The AAHA Anesthesia Guidelines for Dogs and Cats provide recommendations for evaluating and monitoring patients from the preanesthetic period through recovery, selecting premedication and anesthetic induction and maintenance agents, and using anesthetic equipment and monitors. Take this ClinQuiz and learn how individualized anesthetic plans can help you successfully manage each patient you anesthetize.
Click here to view a two-minute video that features Dr. Ralph Harvey introducing the benefits of the AAHA Anesthesia Guidelines.
You need to anesthetize a 14-year-old mixed-breed dog for a dental examination and cleaning, with the expectation that it will require dental extractions.
Your patient is bright, alert, and sedentary; has a calm temperament; and is in good body condition at an appropriate body weight. The dog has a grade 3/6 left apical holosystolic heart murmur. The dog has no signs of heart failure, has no other known medical conditions, and is receiving routine parasite preventives.
The results of a preoperative complete blood count and a serum chemistry profile are within normal limits. The client declines thoracic radiography and further cardiac evaluation.
What are the chief anesthetic management concerns (if any) for this dog?
C. This patient is of advanced age and at high risk for many anesthetic complications. Anesthesia should be avoided in this patient because the anesthetic risk outweighs the need for the dental procedure.
Which anesthetic plan would be the best option for this patient?
Which pain management strategy would be the best choice for this dog?
B. Premedication with a moderate dose of a strong opioid (pure agonist); low-dose n-methyl d-aspartate (NMDA) receptor antagonist administered in conjunction with a rapid-acting hypnotic IV anesthetic induction agent; a local anesthetic nerve block if dental extraction is required; postoperative NSAID treatment for several days on a tapering dose schedule, with additional postoperative doses of the opioid if extraction is required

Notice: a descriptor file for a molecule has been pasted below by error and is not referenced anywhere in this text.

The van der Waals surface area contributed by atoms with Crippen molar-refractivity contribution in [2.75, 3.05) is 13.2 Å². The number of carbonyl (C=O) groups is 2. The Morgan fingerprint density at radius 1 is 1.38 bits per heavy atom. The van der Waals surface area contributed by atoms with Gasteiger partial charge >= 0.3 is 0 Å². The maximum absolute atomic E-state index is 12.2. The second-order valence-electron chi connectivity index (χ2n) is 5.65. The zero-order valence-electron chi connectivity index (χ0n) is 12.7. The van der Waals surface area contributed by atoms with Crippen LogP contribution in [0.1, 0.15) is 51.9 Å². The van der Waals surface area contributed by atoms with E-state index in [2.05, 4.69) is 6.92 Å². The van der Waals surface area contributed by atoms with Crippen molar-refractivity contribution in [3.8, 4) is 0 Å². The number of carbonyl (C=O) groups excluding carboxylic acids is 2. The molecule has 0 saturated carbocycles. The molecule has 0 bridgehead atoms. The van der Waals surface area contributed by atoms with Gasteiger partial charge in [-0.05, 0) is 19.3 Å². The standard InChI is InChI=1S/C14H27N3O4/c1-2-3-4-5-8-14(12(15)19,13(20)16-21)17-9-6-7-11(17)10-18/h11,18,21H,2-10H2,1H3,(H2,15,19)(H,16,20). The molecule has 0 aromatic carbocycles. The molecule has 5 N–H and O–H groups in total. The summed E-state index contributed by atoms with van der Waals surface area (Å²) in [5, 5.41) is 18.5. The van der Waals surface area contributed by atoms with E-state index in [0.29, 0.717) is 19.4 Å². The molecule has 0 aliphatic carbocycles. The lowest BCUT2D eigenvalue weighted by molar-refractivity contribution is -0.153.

The procedure went well, and regular monitoring and recording of the dog's anesthetic depth, oxygenation, ventilation, temperature, and cardiovascular function revealed no clinically relevant abnormalities. The patient required extraction of two maxillary incisors, one maxillary canine tooth, and one mandibular canine tooth. The dog is recovering from anesthesia and receiving supplementary oxygen, with the endotracheal tube in place. The dog's blood pressure and pulse oximetry measurements are within normal limits. After 30 minutes, however, the patient is still deeply asleep and intubated. What are the possible explanations for this delayed recovery, and what should you do for this patient?
A. Residual opioid sedation is likely contributing, and delayed recovery is acceptable for this older patient. Discontinue the supplementary oxygen, and physically stimulate the dog by changing its body position.
B. Re-evaluate the patient by taking the dog's temperature and measuring other physiological parameters as a continuation of anesthetic patient monitoring to help identify and guide therapy for the factors that may be contributing to delayed recovery.
C. Residual opioid sedation is likely contributing to the delayed recovery, thus an opioid antagonist should be administered intravenously. If an alpha-2 agonist was included in the original protocol to complement the preanesthetic action of the opioid, reversal of both the alpha-2 and opioid agonists would allow a rapid and complete recovery from anesthesia and prompt discharge of this patient to the client.
Anesthesia is intended to be a benign process, but anesthetic morbidity and mortality are real problems. The incidence of anesthetic deaths in dogs and cats is greatest during which phase of care?
For additional details, see the AAHA Anesthesia Guidelines for Dogs and Cats, the AAHA Anesthesia Guidelines Toolkit, a Toolkit supplement, a brief video,"Best Practices for Pet Anesthesia," and a webcast seminar, "The AAHA Anesthesia Guidelines in Practice."
Dr. Ralph Harvey is an associate professor of anesthesiology in the Department of Small Animal Clinical Sciences at the University of Tennessee College of Veterinary Medicine, where he has been a member of the faculty since 1985. He served as the Director of Surgical Services from 1993 through 2000. He is certified as a specialist by the American College of Veterinary Anesthesiologists and has served as the ACVA's Executive Secretary and as a member of the ACVA Board of Directors.